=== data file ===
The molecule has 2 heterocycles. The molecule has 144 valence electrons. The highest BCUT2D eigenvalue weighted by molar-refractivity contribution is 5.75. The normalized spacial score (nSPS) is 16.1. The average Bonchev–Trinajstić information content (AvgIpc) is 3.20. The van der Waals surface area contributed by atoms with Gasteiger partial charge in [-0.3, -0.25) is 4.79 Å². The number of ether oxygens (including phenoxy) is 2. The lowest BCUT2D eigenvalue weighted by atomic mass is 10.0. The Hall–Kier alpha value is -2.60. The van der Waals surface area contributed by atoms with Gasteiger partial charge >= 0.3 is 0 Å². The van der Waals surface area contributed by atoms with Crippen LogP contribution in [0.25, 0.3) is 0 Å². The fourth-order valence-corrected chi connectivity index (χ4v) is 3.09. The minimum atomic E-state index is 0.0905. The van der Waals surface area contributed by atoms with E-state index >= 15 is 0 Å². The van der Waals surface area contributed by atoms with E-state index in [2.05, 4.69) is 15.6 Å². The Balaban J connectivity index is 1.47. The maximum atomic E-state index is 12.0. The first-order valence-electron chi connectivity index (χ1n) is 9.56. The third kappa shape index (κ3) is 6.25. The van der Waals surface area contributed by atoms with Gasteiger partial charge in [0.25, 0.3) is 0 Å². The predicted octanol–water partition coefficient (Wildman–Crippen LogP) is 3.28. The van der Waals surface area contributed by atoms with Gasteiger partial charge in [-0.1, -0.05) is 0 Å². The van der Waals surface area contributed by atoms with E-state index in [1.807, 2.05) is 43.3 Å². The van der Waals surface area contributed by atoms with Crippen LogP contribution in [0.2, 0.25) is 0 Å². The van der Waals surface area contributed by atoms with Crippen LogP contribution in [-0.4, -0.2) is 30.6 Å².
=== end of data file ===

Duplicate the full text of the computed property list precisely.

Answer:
The molecule has 2 heterocycles. The molecule has 144 valence electrons. The highest BCUT2D eigenvalue weighted by molar-refractivity contribution is 5.75. The normalized spacial score (nSPS) is 16.1. The average Bonchev–Trinajstić information content (AvgIpc) is 3.20. The van der Waals surface area contributed by atoms with Gasteiger partial charge in [-0.3, -0.25) is 4.79 Å². The number of ether oxygens (including phenoxy) is 2. The lowest BCUT2D eigenvalue weighted by atomic mass is 10.0. The Hall–Kier alpha value is -2.60. The van der Waals surface area contributed by atoms with Gasteiger partial charge >= 0.3 is 0 Å². The van der Waals surface area contributed by atoms with Crippen LogP contribution in [0.25, 0.3) is 0 Å². The fourth-order valence-corrected chi connectivity index (χ4v) is 3.09. The minimum atomic E-state index is 0.0905. The van der Waals surface area contributed by atoms with E-state index >= 15 is 0 Å². The van der Waals surface area contributed by atoms with E-state index in [2.05, 4.69) is 15.6 Å². The Balaban J connectivity index is 1.47. The maximum atomic E-state index is 12.0. The first-order valence-electron chi connectivity index (χ1n) is 9.56. The third kappa shape index (κ3) is 6.25. The van der Waals surface area contributed by atoms with Gasteiger partial charge in [0.25, 0.3) is 0 Å². The predicted octanol–water partition coefficient (Wildman–Crippen LogP) is 3.28. The van der Waals surface area contributed by atoms with Gasteiger partial charge in [-0.1, -0.05) is 0 Å². The van der Waals surface area contributed by atoms with E-state index in [1.807, 2.05) is 43.3 Å². The van der Waals surface area contributed by atoms with Crippen LogP contribution in [0.2, 0.25) is 0 Å². The van der Waals surface area contributed by atoms with Crippen LogP contribution in [-0.4, -0.2) is 30.6 Å².